Pure bliss. This horse owns my heart. Majik felt like this all day long. Steve Bradley Photography.

Finishing a ride in five hours makes for a leisurely afternoon. I was able to apply Indy's boots with the Sikaflex and relax a bit while the day went on. The next morning, we hit the trail with purpose, but it quickly went downhill as my horse decided I did not know what I was talking about, he did not like me and oh-by-the-way-I-forgot-to-tell-you-I-no-longer-listen in an S-Hack. I basically got the finger from Indy, which cost us a great deal of time as I pulled him up to have a frank discussion with him. Thankfully my boots were stuck tight as his shenannagins at that moment would have seriously stressed some improperly fitting boots! Head (kinda) back in the game, we continued on by ourselves until the first vet check and thankfully his head was completely back in the game for the rest of the ride. Indy was awesome the rest of the day and I marvelled at his pure athletisim and strength as we cantered back to the ranch, missing the AHA Reserve National Champion title by less than a minute, for a ride time of 4:38. In hindsight, I wouldn't do anything differently as Indy showed beautifully for the Best Condition award and won easily with a very high vet score for both the National Championship and the open ride. Go Indy! There were more than a few times that day, including a mile of hard-pack gravel road, where I was stoked to have given him the extra protection with the Sikaflex.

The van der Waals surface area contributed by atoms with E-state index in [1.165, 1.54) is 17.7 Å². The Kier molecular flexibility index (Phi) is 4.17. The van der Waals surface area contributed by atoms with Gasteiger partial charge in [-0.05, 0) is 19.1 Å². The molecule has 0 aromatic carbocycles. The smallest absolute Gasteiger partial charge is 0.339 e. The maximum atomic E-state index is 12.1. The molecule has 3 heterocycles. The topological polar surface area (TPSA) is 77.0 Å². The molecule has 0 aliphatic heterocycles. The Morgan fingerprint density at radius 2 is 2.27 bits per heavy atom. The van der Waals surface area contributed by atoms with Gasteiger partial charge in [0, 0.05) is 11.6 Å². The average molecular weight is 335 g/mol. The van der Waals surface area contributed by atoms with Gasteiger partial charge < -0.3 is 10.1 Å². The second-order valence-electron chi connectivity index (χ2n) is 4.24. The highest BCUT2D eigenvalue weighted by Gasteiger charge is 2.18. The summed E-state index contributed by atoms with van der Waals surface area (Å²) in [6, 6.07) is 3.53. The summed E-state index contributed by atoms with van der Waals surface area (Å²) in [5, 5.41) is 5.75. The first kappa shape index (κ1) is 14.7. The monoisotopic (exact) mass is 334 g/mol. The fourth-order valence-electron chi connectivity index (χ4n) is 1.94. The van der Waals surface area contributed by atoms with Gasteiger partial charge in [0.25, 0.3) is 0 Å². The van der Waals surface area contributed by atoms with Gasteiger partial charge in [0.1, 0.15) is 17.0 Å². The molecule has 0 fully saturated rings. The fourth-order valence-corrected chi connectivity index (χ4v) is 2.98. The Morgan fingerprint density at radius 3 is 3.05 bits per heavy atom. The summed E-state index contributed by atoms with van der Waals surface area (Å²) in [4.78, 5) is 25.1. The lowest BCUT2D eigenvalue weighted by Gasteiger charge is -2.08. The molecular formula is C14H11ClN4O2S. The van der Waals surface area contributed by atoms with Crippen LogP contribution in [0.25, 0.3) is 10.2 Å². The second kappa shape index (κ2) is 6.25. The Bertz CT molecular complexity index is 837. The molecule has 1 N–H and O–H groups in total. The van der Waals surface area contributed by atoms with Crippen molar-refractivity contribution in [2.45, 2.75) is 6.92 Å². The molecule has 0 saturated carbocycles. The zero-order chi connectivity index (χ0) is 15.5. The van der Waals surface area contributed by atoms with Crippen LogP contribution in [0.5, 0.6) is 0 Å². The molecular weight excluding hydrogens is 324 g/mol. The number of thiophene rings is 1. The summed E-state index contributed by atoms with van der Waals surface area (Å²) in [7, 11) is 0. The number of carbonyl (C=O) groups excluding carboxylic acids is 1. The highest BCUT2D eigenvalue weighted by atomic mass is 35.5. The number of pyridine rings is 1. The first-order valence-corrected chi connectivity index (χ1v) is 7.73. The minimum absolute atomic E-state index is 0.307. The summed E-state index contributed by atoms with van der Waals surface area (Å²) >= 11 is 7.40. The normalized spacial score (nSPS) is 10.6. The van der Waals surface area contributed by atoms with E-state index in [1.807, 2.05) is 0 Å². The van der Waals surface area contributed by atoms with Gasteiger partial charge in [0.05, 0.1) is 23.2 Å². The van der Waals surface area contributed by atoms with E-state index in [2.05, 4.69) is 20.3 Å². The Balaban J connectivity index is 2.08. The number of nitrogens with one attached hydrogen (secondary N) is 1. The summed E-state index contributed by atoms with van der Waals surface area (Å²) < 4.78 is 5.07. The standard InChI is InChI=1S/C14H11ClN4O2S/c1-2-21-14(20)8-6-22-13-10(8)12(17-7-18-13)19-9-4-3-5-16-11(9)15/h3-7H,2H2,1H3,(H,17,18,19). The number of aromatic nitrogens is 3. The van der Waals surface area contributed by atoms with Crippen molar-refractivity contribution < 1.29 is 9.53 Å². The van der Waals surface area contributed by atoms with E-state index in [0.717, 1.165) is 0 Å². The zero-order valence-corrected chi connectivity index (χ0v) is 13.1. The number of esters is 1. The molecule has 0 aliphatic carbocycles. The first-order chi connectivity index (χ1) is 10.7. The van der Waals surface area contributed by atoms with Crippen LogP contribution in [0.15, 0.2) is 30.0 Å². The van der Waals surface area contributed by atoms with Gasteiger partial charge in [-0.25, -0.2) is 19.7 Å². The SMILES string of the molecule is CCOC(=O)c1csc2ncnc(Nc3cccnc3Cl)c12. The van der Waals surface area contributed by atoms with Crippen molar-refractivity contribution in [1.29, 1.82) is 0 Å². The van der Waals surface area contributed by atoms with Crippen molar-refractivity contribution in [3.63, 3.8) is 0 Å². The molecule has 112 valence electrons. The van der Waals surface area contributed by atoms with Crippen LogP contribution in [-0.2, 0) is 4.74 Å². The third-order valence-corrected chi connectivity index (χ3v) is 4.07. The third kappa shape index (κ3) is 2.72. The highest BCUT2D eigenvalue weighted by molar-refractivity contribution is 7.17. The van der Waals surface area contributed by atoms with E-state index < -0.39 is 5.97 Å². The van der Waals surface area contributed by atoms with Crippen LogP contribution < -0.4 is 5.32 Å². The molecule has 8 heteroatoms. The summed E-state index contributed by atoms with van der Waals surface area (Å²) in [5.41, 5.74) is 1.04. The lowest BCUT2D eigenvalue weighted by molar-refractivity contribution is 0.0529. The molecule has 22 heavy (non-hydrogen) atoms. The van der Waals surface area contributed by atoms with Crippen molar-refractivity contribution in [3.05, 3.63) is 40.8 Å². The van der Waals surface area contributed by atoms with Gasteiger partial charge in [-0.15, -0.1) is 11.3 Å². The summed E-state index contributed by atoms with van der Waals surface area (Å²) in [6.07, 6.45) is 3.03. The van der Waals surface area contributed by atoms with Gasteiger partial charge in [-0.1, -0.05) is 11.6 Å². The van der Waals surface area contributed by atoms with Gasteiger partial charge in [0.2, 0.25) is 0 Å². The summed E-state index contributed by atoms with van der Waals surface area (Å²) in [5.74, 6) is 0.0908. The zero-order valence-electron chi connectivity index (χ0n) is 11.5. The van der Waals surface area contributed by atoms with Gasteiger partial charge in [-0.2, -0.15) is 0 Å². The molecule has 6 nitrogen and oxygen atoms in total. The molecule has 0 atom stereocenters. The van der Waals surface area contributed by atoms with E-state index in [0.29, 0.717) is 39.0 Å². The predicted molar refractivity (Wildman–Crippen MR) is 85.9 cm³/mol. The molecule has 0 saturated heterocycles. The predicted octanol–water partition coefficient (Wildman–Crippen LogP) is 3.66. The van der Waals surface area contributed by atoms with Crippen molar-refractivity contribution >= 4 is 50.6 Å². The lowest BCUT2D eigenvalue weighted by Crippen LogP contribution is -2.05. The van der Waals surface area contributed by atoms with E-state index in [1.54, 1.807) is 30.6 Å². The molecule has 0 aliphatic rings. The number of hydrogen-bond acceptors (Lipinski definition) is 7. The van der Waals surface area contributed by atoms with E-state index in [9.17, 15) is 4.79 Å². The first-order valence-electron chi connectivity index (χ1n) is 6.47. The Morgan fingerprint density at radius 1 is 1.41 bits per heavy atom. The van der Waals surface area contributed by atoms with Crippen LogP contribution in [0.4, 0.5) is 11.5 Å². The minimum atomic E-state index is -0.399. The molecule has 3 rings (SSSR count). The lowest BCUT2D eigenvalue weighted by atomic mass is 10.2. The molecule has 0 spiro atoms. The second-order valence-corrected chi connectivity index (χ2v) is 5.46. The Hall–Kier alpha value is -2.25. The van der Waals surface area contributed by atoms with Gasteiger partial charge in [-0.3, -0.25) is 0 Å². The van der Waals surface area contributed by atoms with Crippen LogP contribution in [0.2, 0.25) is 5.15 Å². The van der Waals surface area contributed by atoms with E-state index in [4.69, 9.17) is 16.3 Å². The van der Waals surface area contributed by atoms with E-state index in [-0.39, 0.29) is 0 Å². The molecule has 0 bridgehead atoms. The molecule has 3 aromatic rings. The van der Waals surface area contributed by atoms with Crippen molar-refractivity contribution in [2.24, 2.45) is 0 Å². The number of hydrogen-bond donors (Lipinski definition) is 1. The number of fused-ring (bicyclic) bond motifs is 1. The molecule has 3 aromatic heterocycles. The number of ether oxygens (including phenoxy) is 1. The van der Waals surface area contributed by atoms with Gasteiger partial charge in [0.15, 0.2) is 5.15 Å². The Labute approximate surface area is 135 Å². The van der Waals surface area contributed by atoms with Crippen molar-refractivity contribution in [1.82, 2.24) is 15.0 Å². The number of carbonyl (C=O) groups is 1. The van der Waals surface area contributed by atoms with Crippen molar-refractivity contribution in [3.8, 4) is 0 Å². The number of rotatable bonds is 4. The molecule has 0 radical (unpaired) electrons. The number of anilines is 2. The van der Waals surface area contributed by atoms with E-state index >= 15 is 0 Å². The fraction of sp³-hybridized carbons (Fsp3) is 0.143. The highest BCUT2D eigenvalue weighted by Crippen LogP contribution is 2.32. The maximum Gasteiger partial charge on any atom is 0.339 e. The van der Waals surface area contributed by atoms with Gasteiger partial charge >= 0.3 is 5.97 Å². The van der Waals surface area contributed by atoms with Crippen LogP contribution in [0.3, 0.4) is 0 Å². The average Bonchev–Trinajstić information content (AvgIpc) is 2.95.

Indy with all four off the floor. This horse is a powerhouse. This was only his second ride in Gloves and he wore them beautifully. Another Steve Bradley great. Below is Indy two days after the ride, looking pretty decent.

The fact that I am still finding what works for me and my horses after all these years and all these miles in Easyboots astounds me. I guess I never really thought about it but figured after a couple years everything would be old hat, but I am fascinated to look back at my experiences with boots and happy that I still have it in my nature to continue to grow and learn and even experiment a little. My horses are only better for it. 

EasyShoe Clinics: Travel Time Again

Like always this time of year, when the leaves are turning and the ride season winds down in the Mountain Region, Europe is calling. 

I shall again travel to Europe in the middle of the month to conduct several hoof care clinics, demonstrating hoof trimming techniques and showing folks the most proficient way to apply various models of Easyboots and EasyShoes. We will glue, nail, tape, adjust, fit all the different shoes and boots of EasyCare  product list. Specifically, I will travel to Germany, who won this years Soccer World Championship in Brazil and Switzerland.